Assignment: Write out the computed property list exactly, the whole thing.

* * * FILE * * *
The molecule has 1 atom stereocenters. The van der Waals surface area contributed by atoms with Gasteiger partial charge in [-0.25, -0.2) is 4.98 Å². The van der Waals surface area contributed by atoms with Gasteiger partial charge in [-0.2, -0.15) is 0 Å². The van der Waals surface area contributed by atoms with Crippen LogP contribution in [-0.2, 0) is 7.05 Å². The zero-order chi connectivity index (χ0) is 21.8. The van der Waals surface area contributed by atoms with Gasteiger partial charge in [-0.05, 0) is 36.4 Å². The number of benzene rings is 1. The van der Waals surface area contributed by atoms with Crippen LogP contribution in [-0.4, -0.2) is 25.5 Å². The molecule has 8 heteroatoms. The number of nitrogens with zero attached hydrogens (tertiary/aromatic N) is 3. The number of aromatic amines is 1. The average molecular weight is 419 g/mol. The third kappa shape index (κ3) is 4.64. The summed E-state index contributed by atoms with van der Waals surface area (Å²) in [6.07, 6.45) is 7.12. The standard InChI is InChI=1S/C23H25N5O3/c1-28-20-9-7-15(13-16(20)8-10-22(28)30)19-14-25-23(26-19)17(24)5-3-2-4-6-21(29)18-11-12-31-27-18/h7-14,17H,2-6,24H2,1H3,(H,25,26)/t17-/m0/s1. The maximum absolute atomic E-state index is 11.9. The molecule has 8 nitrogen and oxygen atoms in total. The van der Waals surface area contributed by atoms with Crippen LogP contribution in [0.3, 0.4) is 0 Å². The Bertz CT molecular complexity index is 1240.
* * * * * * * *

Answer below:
The molecule has 1 atom stereocenters. The van der Waals surface area contributed by atoms with Gasteiger partial charge in [-0.25, -0.2) is 4.98 Å². The van der Waals surface area contributed by atoms with Gasteiger partial charge in [-0.2, -0.15) is 0 Å². The van der Waals surface area contributed by atoms with Crippen LogP contribution in [-0.2, 0) is 7.05 Å². The zero-order chi connectivity index (χ0) is 21.8. The van der Waals surface area contributed by atoms with Gasteiger partial charge in [-0.05, 0) is 36.4 Å². The number of benzene rings is 1. The van der Waals surface area contributed by atoms with Crippen LogP contribution in [-0.4, -0.2) is 25.5 Å². The molecule has 8 heteroatoms. The number of nitrogens with zero attached hydrogens (tertiary/aromatic N) is 3. The number of aromatic amines is 1. The average molecular weight is 419 g/mol. The third kappa shape index (κ3) is 4.64. The summed E-state index contributed by atoms with van der Waals surface area (Å²) in [6.07, 6.45) is 7.12. The standard InChI is InChI=1S/C23H25N5O3/c1-28-20-9-7-15(13-16(20)8-10-22(28)30)19-14-25-23(26-19)17(24)5-3-2-4-6-21(29)18-11-12-31-27-18/h7-14,17H,2-6,24H2,1H3,(H,25,26)/t17-/m0/s1. The maximum absolute atomic E-state index is 11.9. The molecule has 8 nitrogen and oxygen atoms in total. The van der Waals surface area contributed by atoms with Crippen LogP contribution in [0.3, 0.4) is 0 Å². The Bertz CT molecular complexity index is 1240.